Between Alcoutim & PomoaoIn 1755 Vila Real St António was very badly damaged by the tsunami caused by the earthquake that damaged so much of the Algarve and Lisbon. It was not until 1774 that, thanks to the enthusiasm and drive of the Marqués de Pombal, the town was completely re-built a little further inland. He used the very latest concepts in town planning and created a beautiful town with a central square known as the Praça Marqués de Pombal which is ringed with lemon trees and attractive Portuguese symmetric 18th century architecture. Almost all of the buildings on the west side of the square are now cafés or restaurants with tables and chairs extending out into the square under modern sunshades making it a relaxing place to sit and enjoy a coffee, a drink or a meal.

PomarãoPomarãoHalf way between Alcoutim and Mértola on the east bank of the river, where the Guadiana turns inland towards the northwest and so ceases to be the border between Spain and Portugal, is the very small village of Pomarão (shown in the photograph on the left and another to the right) which in 1858 became a busy port as a result of a British company starting a mine at São Domingos 15 km to the north. Mining of gold, silver and copper had taken place in this area since Roman times, and with the advent of more modern machinery, between 1885 and 1966, 25 million tons of copper ore were excavated from this area. The ore was transported by a railway line from the mine to Pomarão where it was loaded onto ships and taken approximately 45 kilometres down the river and out to sea to various destinations for processing.

North of MertolaThe Guadiana is no longer used by commercial river traffic but is still navigable all the way up to Pomarão and it is safe to anchor anywhere. Between Alcoutim and Pomarão it is very beautiful and remote as can be seen from the photographs above. There are pontoons off Alcoutim, Sanlúcar and Pomarão and off some smaller villages, some with electricity and water. I have sailed and motored up many rivers but for me the Guadiana beats them all. With its steep hills on either side, covered in the spring and summer with beautiful wild flowers; attractive cottages from a past era now mainly derelict but a few recently re-built in the traditional style. Small farms with orange groves, herds of goats tended by shepherds to keep them within the confines of their unfenced pastures and small fields which you will still occasionally see being ploughed by a man with a mule and a single furrow plough. The photograph on the left I took about 40 kilometers north of Pomarão near the town of Serpa.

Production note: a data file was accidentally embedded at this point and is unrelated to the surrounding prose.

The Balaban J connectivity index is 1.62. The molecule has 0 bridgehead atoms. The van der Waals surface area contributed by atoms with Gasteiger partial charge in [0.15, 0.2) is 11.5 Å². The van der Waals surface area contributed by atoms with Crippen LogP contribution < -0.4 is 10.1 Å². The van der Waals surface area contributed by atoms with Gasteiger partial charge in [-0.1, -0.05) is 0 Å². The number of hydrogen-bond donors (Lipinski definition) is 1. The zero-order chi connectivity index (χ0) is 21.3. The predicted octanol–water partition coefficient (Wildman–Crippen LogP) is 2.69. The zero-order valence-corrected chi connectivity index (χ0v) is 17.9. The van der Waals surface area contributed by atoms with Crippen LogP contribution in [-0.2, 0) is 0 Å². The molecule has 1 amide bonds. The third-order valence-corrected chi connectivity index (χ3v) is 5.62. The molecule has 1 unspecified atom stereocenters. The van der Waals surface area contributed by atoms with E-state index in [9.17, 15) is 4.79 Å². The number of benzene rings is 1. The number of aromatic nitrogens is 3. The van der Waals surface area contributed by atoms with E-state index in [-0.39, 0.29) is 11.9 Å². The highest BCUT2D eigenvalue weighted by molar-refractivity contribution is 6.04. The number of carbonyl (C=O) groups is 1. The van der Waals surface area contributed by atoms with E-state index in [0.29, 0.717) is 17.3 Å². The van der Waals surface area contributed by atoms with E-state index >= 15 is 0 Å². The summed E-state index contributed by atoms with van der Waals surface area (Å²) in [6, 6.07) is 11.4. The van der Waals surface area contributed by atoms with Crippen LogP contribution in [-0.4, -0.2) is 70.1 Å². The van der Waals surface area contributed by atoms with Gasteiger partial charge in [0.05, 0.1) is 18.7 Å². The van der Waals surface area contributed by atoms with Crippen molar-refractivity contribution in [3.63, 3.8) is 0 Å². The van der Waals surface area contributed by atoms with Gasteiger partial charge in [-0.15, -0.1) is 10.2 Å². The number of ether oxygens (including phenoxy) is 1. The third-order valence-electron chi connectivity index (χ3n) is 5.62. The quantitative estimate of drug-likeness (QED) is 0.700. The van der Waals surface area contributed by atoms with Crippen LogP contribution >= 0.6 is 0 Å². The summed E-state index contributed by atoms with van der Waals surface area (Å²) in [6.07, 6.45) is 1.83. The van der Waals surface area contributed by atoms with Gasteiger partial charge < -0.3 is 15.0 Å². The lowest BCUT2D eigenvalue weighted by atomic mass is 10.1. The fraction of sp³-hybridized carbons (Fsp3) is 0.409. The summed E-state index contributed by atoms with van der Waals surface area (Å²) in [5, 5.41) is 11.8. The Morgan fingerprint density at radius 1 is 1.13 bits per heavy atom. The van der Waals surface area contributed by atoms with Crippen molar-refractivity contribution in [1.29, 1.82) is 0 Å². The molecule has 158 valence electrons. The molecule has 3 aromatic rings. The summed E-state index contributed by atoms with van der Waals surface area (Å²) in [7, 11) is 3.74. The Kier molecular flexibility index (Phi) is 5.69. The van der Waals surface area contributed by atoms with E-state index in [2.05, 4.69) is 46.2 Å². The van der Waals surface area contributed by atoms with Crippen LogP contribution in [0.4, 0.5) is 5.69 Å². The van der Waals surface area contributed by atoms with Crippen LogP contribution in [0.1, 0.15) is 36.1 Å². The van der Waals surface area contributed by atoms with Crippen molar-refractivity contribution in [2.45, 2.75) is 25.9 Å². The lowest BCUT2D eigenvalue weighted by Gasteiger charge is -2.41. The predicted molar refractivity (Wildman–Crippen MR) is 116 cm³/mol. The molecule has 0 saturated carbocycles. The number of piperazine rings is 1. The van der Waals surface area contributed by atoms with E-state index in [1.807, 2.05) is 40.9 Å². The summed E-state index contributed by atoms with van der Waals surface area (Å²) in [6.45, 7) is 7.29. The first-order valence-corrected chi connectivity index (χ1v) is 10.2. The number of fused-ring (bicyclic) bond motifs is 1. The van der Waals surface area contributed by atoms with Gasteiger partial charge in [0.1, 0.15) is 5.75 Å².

Marina at Vila Real St Antonio3000 years since Phoenician sailors first visited the Guadiana it has now become a popular destination for sailors with yachts from a wide variety of countries. There is a new marina at Vila Real St Antonio called ‘Porto Desportivo do Guadiana’ (see photograph to the right) and whilst many visitors to the river may prefer to anchor and enjoy the solitude up river, the marina has a total of 360 very inexpensive berths, showers, ice for sale in the reception office, a slipway, bars and restaurants. There are supermarkets, a chandlery and various maintenance services close to the marina.
Try to arrive at either high or low water, the tide moves very quickly through the pontoons and maneuvering at any other time can be difficult.

To contact the marina by VHF call them on channel 9 or 12. By telephone 281 541571 or 281 513769. By email: anguadiana@mail.telepac.pt
There is also now a boatyard at Vila Real St Antonio, situated about halfway between the marina and the river mouth. I have written a seperate article about this boatyard, to see the article click here.

Martin Northey - Yachtmaster Instructor for Sail and Power
The Iberian Sea School - RYA Sailing, Motor Cruising and Powerboat School.
Apartado 1039 - Estaçâo de Correios de Vilamoura, 8126 - 907 Quarteira, Portugal.
Tel: 00 351 965 800702 
Web Site:www.theiberianseaschool.com
Skype: martinnorthey